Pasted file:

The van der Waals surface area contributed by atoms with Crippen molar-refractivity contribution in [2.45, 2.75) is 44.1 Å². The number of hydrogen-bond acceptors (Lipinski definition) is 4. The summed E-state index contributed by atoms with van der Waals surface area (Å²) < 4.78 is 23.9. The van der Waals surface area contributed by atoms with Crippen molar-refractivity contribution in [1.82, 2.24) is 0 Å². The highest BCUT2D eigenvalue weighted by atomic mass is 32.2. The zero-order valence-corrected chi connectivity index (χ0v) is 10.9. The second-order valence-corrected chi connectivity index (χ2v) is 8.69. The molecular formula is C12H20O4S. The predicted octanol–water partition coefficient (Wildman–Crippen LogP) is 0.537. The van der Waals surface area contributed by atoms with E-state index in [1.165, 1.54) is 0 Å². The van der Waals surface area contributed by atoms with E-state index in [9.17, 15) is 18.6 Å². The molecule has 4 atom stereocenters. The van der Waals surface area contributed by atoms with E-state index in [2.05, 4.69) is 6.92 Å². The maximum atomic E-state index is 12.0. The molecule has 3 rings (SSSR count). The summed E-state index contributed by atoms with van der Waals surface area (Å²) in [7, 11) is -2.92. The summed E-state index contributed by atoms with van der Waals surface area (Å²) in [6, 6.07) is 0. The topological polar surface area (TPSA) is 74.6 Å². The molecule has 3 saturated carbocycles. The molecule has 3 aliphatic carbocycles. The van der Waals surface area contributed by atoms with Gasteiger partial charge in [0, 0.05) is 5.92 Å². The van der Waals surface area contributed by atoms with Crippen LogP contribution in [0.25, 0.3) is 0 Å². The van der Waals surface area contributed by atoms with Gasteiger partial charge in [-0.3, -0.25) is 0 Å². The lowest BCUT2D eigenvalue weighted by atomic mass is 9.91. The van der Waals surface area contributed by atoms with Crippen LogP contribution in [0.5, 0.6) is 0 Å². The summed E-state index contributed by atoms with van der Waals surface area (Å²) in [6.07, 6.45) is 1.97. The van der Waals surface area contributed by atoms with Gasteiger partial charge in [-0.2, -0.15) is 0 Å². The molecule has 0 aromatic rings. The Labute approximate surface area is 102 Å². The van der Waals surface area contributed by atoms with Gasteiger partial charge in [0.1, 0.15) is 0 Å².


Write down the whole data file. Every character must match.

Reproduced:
The van der Waals surface area contributed by atoms with Crippen molar-refractivity contribution in [2.45, 2.75) is 44.1 Å². The number of hydrogen-bond acceptors (Lipinski definition) is 4. The summed E-state index contributed by atoms with van der Waals surface area (Å²) < 4.78 is 23.9. The van der Waals surface area contributed by atoms with Crippen molar-refractivity contribution in [1.82, 2.24) is 0 Å². The highest BCUT2D eigenvalue weighted by atomic mass is 32.2. The zero-order valence-corrected chi connectivity index (χ0v) is 10.9. The second-order valence-corrected chi connectivity index (χ2v) is 8.69. The molecular formula is C12H20O4S. The predicted octanol–water partition coefficient (Wildman–Crippen LogP) is 0.537. The van der Waals surface area contributed by atoms with E-state index in [1.165, 1.54) is 0 Å². The van der Waals surface area contributed by atoms with E-state index in [9.17, 15) is 18.6 Å². The molecule has 4 atom stereocenters. The van der Waals surface area contributed by atoms with E-state index in [2.05, 4.69) is 6.92 Å². The maximum atomic E-state index is 12.0. The molecule has 3 rings (SSSR count). The summed E-state index contributed by atoms with van der Waals surface area (Å²) in [7, 11) is -2.92. The summed E-state index contributed by atoms with van der Waals surface area (Å²) in [6, 6.07) is 0. The topological polar surface area (TPSA) is 74.6 Å². The molecule has 3 saturated carbocycles. The molecule has 3 aliphatic carbocycles. The van der Waals surface area contributed by atoms with Gasteiger partial charge in [0, 0.05) is 5.92 Å². The van der Waals surface area contributed by atoms with Crippen LogP contribution in [0.25, 0.3) is 0 Å². The van der Waals surface area contributed by atoms with Gasteiger partial charge in [-0.3, -0.25) is 0 Å². The lowest BCUT2D eigenvalue weighted by atomic mass is 9.91. The van der Waals surface area contributed by atoms with Crippen LogP contribution in [0.5, 0.6) is 0 Å². The summed E-state index contributed by atoms with van der Waals surface area (Å²) in [6.07, 6.45) is 1.97. The van der Waals surface area contributed by atoms with Gasteiger partial charge in [-0.2, -0.15) is 0 Å². The molecule has 0 aromatic rings. The Labute approximate surface area is 102 Å². The van der Waals surface area contributed by atoms with Gasteiger partial charge in [0.1, 0.15) is 0 Å².